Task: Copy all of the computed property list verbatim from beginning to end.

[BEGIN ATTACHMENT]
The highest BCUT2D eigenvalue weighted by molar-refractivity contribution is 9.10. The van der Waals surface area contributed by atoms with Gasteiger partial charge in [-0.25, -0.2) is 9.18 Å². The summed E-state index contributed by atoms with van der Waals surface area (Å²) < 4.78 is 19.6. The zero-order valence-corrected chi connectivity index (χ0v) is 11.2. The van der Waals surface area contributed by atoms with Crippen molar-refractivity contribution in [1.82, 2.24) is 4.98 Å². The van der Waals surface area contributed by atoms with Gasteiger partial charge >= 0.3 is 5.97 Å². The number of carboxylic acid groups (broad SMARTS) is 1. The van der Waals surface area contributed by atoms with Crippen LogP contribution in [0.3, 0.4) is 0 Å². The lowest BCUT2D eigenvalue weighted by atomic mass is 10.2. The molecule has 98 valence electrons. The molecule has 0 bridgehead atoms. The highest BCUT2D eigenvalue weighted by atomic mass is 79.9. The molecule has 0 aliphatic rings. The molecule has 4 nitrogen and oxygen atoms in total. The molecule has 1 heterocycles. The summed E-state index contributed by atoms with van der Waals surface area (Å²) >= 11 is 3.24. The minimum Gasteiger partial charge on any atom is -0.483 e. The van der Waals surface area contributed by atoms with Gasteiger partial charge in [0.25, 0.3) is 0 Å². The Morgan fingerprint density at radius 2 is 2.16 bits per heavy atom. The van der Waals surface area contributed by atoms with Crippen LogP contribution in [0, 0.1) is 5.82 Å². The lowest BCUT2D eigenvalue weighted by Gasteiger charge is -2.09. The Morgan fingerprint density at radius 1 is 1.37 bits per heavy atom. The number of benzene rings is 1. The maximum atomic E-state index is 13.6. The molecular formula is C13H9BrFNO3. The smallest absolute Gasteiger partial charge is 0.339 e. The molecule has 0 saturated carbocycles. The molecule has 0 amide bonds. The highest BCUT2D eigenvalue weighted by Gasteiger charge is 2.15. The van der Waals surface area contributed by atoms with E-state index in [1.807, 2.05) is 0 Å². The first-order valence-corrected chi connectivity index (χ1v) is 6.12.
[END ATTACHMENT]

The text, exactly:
The highest BCUT2D eigenvalue weighted by molar-refractivity contribution is 9.10. The van der Waals surface area contributed by atoms with Gasteiger partial charge in [-0.25, -0.2) is 9.18 Å². The summed E-state index contributed by atoms with van der Waals surface area (Å²) < 4.78 is 19.6. The zero-order valence-corrected chi connectivity index (χ0v) is 11.2. The van der Waals surface area contributed by atoms with Crippen molar-refractivity contribution in [1.82, 2.24) is 4.98 Å². The van der Waals surface area contributed by atoms with Gasteiger partial charge >= 0.3 is 5.97 Å². The number of carboxylic acid groups (broad SMARTS) is 1. The van der Waals surface area contributed by atoms with Crippen LogP contribution in [0.3, 0.4) is 0 Å². The lowest BCUT2D eigenvalue weighted by atomic mass is 10.2. The molecule has 98 valence electrons. The molecule has 0 bridgehead atoms. The highest BCUT2D eigenvalue weighted by atomic mass is 79.9. The molecule has 0 aliphatic rings. The molecule has 4 nitrogen and oxygen atoms in total. The molecule has 1 heterocycles. The summed E-state index contributed by atoms with van der Waals surface area (Å²) >= 11 is 3.24. The minimum Gasteiger partial charge on any atom is -0.483 e. The van der Waals surface area contributed by atoms with Gasteiger partial charge in [0.25, 0.3) is 0 Å². The Morgan fingerprint density at radius 2 is 2.16 bits per heavy atom. The van der Waals surface area contributed by atoms with Crippen LogP contribution in [0, 0.1) is 5.82 Å². The lowest BCUT2D eigenvalue weighted by Gasteiger charge is -2.09. The Morgan fingerprint density at radius 1 is 1.37 bits per heavy atom. The number of benzene rings is 1. The maximum atomic E-state index is 13.6. The molecular formula is C13H9BrFNO3. The smallest absolute Gasteiger partial charge is 0.339 e. The molecule has 0 saturated carbocycles. The molecule has 0 amide bonds. The highest BCUT2D eigenvalue weighted by Gasteiger charge is 2.15. The van der Waals surface area contributed by atoms with E-state index in [1.807, 2.05) is 0 Å². The first-order valence-corrected chi connectivity index (χ1v) is 6.12.